Chinamasa,Kombo Moyana clash over bond notes

Source: Chinamasa,Kombo Moyana clash over bond notes – NewsDay Zimbabwe May 14, 2016

FINANCE minister Patrick Chinamasa continues to take brick-bats from Zimbabweans across the political divide with respected former Reserve Bank of Zimbabwe governor Kombo Moyana the latest high-profile person to tell the government it is lost.

BY RICHARD CHIDZA

Chinamasa almost blew his top during a heated public discussion organised by the Southern African Political and Economic Series (Sapes) Trust on Thursday, where economists argued against the re-introduction of the country’s comatose currency.

Moyana, Zimbabwe’s first black head of the apex bank, told the discussion that while he was in agreement with authorities regarding plugging of cash leakages, the bond notes would be no solution.

“I do not know if we are heading in the right direction by introducing the bond notes. Our salvation is in think-tanking, Zimbabweans are respected globally and I do not see why we cannot tap into that to spur exports. That should be the way out, exports and more exports and not bond notes,” Moyana said.

He was supported by Bank of Zambia ex-governor Caleb Fundanga.

“Confidence in the Reserve Bank is important because people have to believe whatever pronouncement is made will be sincere. I do not know if it is the right time to introduce the local currency or bond papers,” Fundanga said.

Chinamasa did not take lightly to it and accused his audience of coming to the meeting with “closed minds”.

“I want to make it very clear: We are not introducing the national currency. Our people do not want to hear it. But we should not be prisoners of the past. Some of you are not open to discussion. Bond notes are the elder brother to bond coins. They are here to stay and will be around until we re-introduce the Zimbabwe dollar at the appropriate time and when the fundamentals are in place,” Chinamasa retorted.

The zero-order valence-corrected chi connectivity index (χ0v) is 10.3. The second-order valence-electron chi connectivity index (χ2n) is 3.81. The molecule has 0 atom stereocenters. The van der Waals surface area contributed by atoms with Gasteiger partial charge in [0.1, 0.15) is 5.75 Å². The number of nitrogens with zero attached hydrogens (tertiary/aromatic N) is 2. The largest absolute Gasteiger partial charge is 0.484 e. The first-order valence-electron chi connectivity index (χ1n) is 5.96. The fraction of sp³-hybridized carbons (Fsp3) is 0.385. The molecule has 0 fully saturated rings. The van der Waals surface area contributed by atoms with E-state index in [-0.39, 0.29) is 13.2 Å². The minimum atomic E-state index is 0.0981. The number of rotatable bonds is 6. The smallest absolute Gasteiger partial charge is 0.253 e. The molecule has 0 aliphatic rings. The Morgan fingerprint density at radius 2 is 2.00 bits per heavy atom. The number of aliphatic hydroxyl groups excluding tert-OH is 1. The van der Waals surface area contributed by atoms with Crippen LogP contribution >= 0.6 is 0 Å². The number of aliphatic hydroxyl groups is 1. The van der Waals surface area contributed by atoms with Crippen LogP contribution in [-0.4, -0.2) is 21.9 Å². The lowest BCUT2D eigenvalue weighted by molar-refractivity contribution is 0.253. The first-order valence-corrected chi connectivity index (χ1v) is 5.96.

Moyana said he was perplexed to see government taking a leisurely approach to the country’s crisis.

“In my time working with Bernard Chidzero (former Finance minister), we made sure our wage bill was maintained at 20% of government income. We would shiver if it approached 25%, but now people go to sleep when it is at 83%. No country or institution can survive when it is using 83% of its income to pay wages,” he said.

Economist Ashok Shakravarti told Chinamasa: “The market views the bond notes as a re-introduction of the Zimdollar.

Even industry and commerce would rather have a 3% tax on imports than these proposed bond notes. The issue is about creating confidence in the market and that cannot be achieved by introducing the Zimdollar.”

And another speaker, Caleb Dengu, painted an even scarier picture describing the move to introduce the local currency as a threat to national security.

“People have been mugged by this economy before and cannot risk walking that route again. Zimbabwe has a country risk, but until the announcement that government would be introducing bond notes, we did not have a currency risk,” Dengu said.

But Chinamasa accused Dengu of blowing things out of proportion and seeking to cause anarchy.

Chinamasa argued “the market will be the final arbiter”.

“We are doing this in good faith and will keep our options open. Nothing is cast in stone regarding the policy pronouncements we have made, but we must make sure whatever we say, we are aware of our unique situation as a country,” the Finance minister said to murmurs of disapproval.

COMMENTS

WORDPRESS: 7
  • comment-avatar

    sounds like chinamasa was the one with the closed mind.
    as chinamasa said – the market is the final arbiter and already us$ have disappeared from atm

  • comment-avatar
    Dokota Amoorr 6 years ago

    The Minister should have told his audience where on earth they got money to pay Civil Servants salaries. Now everyone knows that they are trying to plug the whole they have created by printing bond paper!

  • comment-avatar
    Open Eye 6 years ago

    I have heard news that the government was printing notes and I thought it was a joke and I am sure they denied it. I am convinced the reason why Chinamasa was in his own corner and everyone else in the other corner is because he is worried about what he will do with the stash of bond notes he has printed if the plan fails.

    To the finance minister: Surely everybody cannot be wrong and you are the only one who is right! Lets be real and stop dreaming. The economy is on its knees, if its goes beyond that it will be underground.